MCBRIDE, B.C. — Five snowmobilers died Friday in a major avalanche near the interior community of McBride, B.C., which came as “heartbreaking news” to the snowmobiling community and local officials.
The slide happened in the Renshaw area east of McBride, which is about 210 kilometres southeast of Prince George. RCMP said three separate groups of snowmobilers were in the area at the time.
Mounties said they were first notified after the activations of two separate GPS beacons, which are carried by backcountry enthusiasts in case of emergency. The Robson Valley Search and Rescue Team was immediately activated.
One helicopter was dispatched, and two search and rescue technicians were on scene almost immediately as they were snowmobiling in the area just before the slide, said Cpl. Dan Moskaluk.
“They quickly determined there were several persons that were buried,” he said. “Unfortunately, five snowmobilers are deceased as a result of the avalanche. Their remains have been recovered from the avalanche area.”
Throughout the afternoon and evening, rescue crews and paramedics helped to remove people from the area and tend to the injured, he said.
Three ground ambulances were sent to the scene and one person was transported to hospital in stable condition, the B.C. Ambulance Service said.
Authorities weren’t able to confirm Friday night that everyone had been accounted for. Local RCMP were visiting motels and making inquiries in the community to see if anyone was missing, Moskaluk said.
At least eight snowmobiles were buried in the slide, he added.
The B.C. Coroners Service said two coroners had been dispatched from Prince George, B.C.
Rick Thompson, a councillor with the Village of McBride, described the area on Mount Renshaw as a popular sledding area about 15 kilometres from the townsite and said the news came as a shock.
“It’s devastating. As soon as you hear about something this tragic, you immediately begin to think about all your friends and family that you know, and the acquaintances you do know who may be out there sledding,” he said.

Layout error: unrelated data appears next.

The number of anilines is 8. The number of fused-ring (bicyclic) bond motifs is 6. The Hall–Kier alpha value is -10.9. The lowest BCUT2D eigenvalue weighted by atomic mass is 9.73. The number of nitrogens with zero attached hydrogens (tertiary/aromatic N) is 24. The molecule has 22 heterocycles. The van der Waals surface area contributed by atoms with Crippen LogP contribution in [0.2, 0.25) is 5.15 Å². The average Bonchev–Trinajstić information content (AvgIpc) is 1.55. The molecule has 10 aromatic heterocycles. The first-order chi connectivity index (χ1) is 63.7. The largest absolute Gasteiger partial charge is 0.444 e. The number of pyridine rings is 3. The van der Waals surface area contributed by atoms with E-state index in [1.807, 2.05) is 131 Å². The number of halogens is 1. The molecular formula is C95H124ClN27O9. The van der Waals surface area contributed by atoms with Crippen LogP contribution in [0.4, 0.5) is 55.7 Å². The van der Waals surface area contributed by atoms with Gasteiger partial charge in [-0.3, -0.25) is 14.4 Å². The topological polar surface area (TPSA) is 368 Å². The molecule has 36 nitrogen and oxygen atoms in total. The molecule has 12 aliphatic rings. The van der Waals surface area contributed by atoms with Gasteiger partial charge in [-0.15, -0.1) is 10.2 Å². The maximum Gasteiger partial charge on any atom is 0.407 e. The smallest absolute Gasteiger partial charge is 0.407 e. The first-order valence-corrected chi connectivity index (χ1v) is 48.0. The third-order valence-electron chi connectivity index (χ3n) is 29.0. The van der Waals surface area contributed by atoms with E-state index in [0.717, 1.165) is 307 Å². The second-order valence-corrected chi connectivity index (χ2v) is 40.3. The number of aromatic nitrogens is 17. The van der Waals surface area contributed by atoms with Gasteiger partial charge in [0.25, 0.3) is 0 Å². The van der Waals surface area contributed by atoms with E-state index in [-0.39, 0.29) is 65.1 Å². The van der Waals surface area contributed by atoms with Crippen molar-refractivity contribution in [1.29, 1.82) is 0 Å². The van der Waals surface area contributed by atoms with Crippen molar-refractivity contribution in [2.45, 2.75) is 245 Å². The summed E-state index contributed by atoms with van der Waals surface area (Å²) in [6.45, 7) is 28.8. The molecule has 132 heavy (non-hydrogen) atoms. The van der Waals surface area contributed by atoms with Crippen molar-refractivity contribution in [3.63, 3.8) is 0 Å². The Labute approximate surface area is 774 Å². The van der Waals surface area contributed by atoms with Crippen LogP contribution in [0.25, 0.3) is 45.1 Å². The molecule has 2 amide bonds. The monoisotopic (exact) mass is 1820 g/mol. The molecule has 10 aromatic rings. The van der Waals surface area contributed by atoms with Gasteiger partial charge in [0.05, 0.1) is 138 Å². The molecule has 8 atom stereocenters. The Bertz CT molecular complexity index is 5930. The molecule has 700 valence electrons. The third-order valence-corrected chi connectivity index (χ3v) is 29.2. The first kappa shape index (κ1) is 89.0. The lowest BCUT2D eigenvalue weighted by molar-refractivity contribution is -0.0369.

“I was out at Chinese dinner this evening when the news broke, and it was, like, ‘oh my God, who was out there?'”
Thompson said a contributing factor was doubtless the weather, which he described as “not terrific.”
“We had a great amount of rain down in the valley early in the week, which meant there was a lot of fresh snow, about three feet I heard, up on the mountain. It’s been hot and cold, which creates poor conditions, so avalanche conditions are high.”
The news prompted an outpouring of condolences from avid snowmobilers.
“This is truly heartbreaking news,” a member of a snowmobiling community forum wrote. “It feels, when hearing news of other snowmobilers passing, like losing a family member. Never met these folks, but I am sad to have lost them.”
Karl Klassen of Avalanche Canada said the “very large, significant” avalanche appears to be human-triggered, but he did not elaborate.
He said rain and snow over the last few days followed by clearing and cooling on Friday may have produced stresses in the snowpack.
Jobs and Tourism Minister Shirley Bond, who has been the MLA for Prince George-Valemount for 15 years, issued a statement on behalf of the B.C. government.
“This avalanche and the resulting loss of life is devastating news and our thoughts and prayers are with those who have lost a loved one,” she said.
Bond also praised the emergency responders involved in dealing with the tragedy.
“I appreciate their courage and skill in the search and recovery process. It is a very sad day for all of us.”
Two men were also killed in the McBride area in March 2015.
They were part of a group of four Albertans who had been snowmobiling in the Dore River Basin near the community.
Curtis Fries, 36, of Sherwood Park, Alta., was dug out of the snow and his fellow riders tried to perform CPR on him but he died at the scene. Thomas Hamilton, 29, of Ponoka, Alta., was later found under 15 feet of snow.
—by Laura Kane in Vancouver and Gwen Dambrofsky in Edmonton
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